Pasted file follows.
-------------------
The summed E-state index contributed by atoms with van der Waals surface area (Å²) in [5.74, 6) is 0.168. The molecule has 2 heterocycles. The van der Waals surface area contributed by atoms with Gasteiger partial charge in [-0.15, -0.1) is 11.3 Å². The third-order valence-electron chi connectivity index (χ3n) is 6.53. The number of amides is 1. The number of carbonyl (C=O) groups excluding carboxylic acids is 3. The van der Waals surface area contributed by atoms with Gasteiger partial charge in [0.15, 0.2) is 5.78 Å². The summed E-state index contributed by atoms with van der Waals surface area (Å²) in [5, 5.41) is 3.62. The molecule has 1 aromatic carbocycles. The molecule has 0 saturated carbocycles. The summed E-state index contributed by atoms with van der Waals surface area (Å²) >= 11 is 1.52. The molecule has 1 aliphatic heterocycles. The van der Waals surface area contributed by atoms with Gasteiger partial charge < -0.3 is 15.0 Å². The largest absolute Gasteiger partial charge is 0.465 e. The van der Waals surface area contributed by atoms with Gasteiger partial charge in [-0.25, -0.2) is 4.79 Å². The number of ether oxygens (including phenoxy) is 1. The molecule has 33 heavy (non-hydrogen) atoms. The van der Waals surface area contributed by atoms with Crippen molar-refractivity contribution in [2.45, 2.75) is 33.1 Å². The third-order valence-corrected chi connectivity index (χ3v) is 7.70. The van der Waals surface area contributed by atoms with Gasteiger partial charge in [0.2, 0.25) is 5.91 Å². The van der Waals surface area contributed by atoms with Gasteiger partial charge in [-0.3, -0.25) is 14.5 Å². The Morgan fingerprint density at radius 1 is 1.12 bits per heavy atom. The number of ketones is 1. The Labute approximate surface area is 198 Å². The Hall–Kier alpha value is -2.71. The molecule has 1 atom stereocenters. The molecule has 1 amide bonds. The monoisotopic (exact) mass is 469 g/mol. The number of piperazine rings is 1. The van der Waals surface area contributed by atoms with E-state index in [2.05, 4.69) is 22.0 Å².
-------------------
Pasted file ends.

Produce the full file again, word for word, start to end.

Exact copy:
The summed E-state index contributed by atoms with van der Waals surface area (Å²) in [5.74, 6) is 0.168. The molecule has 2 heterocycles. The van der Waals surface area contributed by atoms with Gasteiger partial charge in [-0.15, -0.1) is 11.3 Å². The third-order valence-electron chi connectivity index (χ3n) is 6.53. The number of amides is 1. The number of carbonyl (C=O) groups excluding carboxylic acids is 3. The van der Waals surface area contributed by atoms with Gasteiger partial charge in [0.15, 0.2) is 5.78 Å². The summed E-state index contributed by atoms with van der Waals surface area (Å²) in [5, 5.41) is 3.62. The molecule has 1 aromatic carbocycles. The molecule has 0 saturated carbocycles. The summed E-state index contributed by atoms with van der Waals surface area (Å²) >= 11 is 1.52. The molecule has 1 aliphatic heterocycles. The van der Waals surface area contributed by atoms with Gasteiger partial charge < -0.3 is 15.0 Å². The largest absolute Gasteiger partial charge is 0.465 e. The van der Waals surface area contributed by atoms with Gasteiger partial charge in [-0.25, -0.2) is 4.79 Å². The number of ether oxygens (including phenoxy) is 1. The molecule has 33 heavy (non-hydrogen) atoms. The van der Waals surface area contributed by atoms with Crippen molar-refractivity contribution in [2.45, 2.75) is 33.1 Å². The third-order valence-corrected chi connectivity index (χ3v) is 7.70. The van der Waals surface area contributed by atoms with Gasteiger partial charge in [0.2, 0.25) is 5.91 Å². The van der Waals surface area contributed by atoms with Gasteiger partial charge in [-0.3, -0.25) is 14.5 Å². The Morgan fingerprint density at radius 1 is 1.12 bits per heavy atom. The number of ketones is 1. The Labute approximate surface area is 198 Å². The Hall–Kier alpha value is -2.71. The molecule has 1 atom stereocenters. The molecule has 1 amide bonds. The monoisotopic (exact) mass is 469 g/mol. The number of piperazine rings is 1. The van der Waals surface area contributed by atoms with E-state index in [2.05, 4.69) is 22.0 Å².